“Buy this book. Read it yourself and share it with your children and your students and the world will be changed. It is impossible to be unmoved by this tragic but inspiring story of individuals who have seen the worst and still have hope.”
Read the review from CM Magazine
“Invited by World Hope Canada to accompany a team of doctors and nurses visiting Kamakwie, a village in the West African country of Sierra Leone, Halifax author Kathleen Martin discovered stories of love, hope, and horrific violence. The result is Kamakwie, an engrossing, if difficult, portrait of a country trying to find a better future for its children.”
Read the starred review from Quill and Quire
“The author chronicles the three weeks she spent in Kamakwie, in Sierra Leone, sent by World Hope Canada to research a book on the health issues facing children. This is one of the poorest countries on Earth and the photographs — some filled with joy, some tragic — that accompany Martin’s fascinating story are unforgettable.”
Read the column in the Toronto Star
“Kamakwie is a wonderful piece of literature that has the ability to touch the hearts and minds of North Americans. It is refreshing to see Ms. Martin translate the lives of youth affected by war in Sierra Leone in such a powerful, yet honest and hopeful manner.”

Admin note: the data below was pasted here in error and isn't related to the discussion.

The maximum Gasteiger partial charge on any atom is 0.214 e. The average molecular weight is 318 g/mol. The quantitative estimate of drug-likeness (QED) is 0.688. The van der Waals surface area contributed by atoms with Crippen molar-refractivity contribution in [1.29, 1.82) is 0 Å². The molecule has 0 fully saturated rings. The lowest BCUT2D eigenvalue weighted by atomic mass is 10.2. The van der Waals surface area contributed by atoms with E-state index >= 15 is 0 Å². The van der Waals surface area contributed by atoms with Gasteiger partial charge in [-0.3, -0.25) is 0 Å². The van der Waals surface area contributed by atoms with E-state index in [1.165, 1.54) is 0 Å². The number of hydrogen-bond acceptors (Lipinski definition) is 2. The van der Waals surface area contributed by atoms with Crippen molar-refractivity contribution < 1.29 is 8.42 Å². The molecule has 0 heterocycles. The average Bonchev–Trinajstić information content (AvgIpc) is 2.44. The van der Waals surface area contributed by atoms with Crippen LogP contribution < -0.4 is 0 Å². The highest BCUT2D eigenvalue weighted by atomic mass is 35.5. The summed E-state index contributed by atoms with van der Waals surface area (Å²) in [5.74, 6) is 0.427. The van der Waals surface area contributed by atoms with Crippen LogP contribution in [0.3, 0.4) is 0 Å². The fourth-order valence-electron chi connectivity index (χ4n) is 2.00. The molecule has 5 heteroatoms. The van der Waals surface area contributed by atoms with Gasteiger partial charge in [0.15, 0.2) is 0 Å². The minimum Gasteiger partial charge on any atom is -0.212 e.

Lt. Gen. Roméo Dallaire, founder of the Child Soldiers Initiative (childsoldiersinitiative.org) and author of the best-selling book They Fight Like Soldiers, They Die Like Children.
“This book is clearly Martin’s attempt to be heard and seen by the world outside of Sierra Leone, as she tells the story of the people of a country that has so long been held in the vise-like grip of poverty and war. She accepted the challenge and created an extraordinary book. Kamakwie is a double-edged sword, eloquent both in language and in the spirit captured in the stunning photographs throughout the book. Kamakwie is a glimpse into a world most will never experience. The book asks all of us to open our hearts and minds and to somehow, in some way, make a difference.
Read the review at Story Circle Book Reviews
“From the start, individual profiles with moving full-page color photos humanize the poverty as they show a rough, crowded classroom and a child who is about to die from malnutrition as well as joyful soccer games and smiling kids in school uniforms.”
Read the Booklist review
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